Big Girl, Bread & Roses Theatre

by Laura Kressly

Emily Jane Rooney longs for a world that doles out praise for being happy rather than being skinny, and where people can comfortably be their true selves. On the other hand, she wants the posh kid she works with to just fuck off. This clever use of contrast – switching from warm and vulnerable, to biting and sharp, and back again – keeps this one-woman show consistently engaging and fun despite a few underdeveloped moments that don’t fully cohere with the rest of the narrative.

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Stages, VAULT Festival

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by Bryony Rae Taylor

This is an ambitious, interactive new video-game inspired musical, melding a tale of the trials and tribulations of a contemporary family with an 8-bit video game aesthetic. Each audience member is given a ‘controller’ (a bit of card which is blue on one side and red on the other), and at certain points in the narrative, they gets a say in what direction the plot turns. Towards the latter part of the show, the narrative rewinds and you see all of the alternative paths that could have been taken.

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Sugar Coat, VAULT Festival

by Ali Wright

by Zahid Fayyaz

As the audience enters the venue, a band is onstage waiting. The five-piece, all-woman band stays there the whole time, playing punk rock in between performing the play’s scenes. They tell the story of eight years from a girl’s life spent growing up, falling in love, making a mistake, and her life falling apart due to horrific things happening to her. She then attempts the long road to recovery, with the help of her mother and therapist.

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Baaba’s Footsteps, VAULT Festival

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By Keagan Fransch

Baaba’s Footsteps begins with a striking first image: Takako, a 16-year old woman embarking on a life-changing journey in Japan, 1920. She stands upright and wide-eyed; determined, stoic, hopeful, and perhaps a little naive, Takako gazes into the middle distance, willing her new life as a picture bride into existence with a desperate intensity. It is this image that Yu, Takako’s great-granddaughter, frantically chases a hundred years later. Yu works as a television director in Tokyo, talented and busy and upwardly mobile. However, when she is suddenly fired for having an affair with a married co-worker (who is then promoted to the position she was up for), she is forced to take stock of her life, and decides to retrace her great-grandmother’s footsteps to America to hopefully regain a sense of meaning and control.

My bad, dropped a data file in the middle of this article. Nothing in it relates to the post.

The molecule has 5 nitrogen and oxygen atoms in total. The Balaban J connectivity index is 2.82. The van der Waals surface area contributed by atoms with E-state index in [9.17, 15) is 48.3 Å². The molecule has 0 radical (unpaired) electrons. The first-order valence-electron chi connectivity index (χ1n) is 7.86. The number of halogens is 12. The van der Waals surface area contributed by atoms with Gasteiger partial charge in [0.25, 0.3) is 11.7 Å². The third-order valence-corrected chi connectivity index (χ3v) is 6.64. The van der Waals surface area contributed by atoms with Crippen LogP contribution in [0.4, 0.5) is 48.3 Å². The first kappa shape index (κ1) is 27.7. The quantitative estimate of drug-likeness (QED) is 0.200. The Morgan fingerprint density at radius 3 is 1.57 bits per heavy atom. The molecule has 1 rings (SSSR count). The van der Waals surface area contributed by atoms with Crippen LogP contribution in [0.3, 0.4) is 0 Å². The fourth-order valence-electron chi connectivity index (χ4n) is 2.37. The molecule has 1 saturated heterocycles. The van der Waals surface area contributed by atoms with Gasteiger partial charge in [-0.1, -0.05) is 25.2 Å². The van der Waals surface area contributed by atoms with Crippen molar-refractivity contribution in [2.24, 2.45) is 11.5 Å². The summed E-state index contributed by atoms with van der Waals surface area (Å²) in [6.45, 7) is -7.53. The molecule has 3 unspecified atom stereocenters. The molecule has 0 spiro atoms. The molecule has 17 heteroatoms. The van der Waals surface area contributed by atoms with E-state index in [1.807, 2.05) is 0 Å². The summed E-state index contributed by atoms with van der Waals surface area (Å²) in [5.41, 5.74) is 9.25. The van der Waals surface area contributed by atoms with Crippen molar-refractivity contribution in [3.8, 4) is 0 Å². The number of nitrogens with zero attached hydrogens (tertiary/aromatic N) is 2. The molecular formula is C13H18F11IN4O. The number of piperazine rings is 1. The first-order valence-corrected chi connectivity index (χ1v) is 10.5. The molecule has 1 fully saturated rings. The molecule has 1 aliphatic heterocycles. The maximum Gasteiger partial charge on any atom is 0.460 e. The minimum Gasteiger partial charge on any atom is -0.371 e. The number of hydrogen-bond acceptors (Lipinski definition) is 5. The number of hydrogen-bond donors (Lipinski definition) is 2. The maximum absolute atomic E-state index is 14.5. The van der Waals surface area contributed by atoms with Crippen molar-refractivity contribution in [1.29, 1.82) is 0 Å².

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Lòng Mẹ, VAULT Festival

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By Keagan Fransch

For many of us, the struggle to understand our mothers and the choices they’ve made is a lifelong adventure, often unearthing more questions than answers. Lòng M (a Vietnamese phrase meaning Mother’s soul/heart/love) interrogates this struggle through two very different, very personal stories told through the lens of the most questioning of all children – the child of immigrants.

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This Queer House, VAULT Festival

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by Keagan Fransch

Oli and Leah are a queer couple who have just inherited a house. Well, Oli has, and Leah as their devoted, loyal partner has come along for the ride despite her misgivings about what this milestone in normativity will do to their carefully curated queer existence. But with books going missing, wires tripping and odd sounds coming from the basement, it soon becomes clear that perhaps the house is just as unsure of them, as they are of it.

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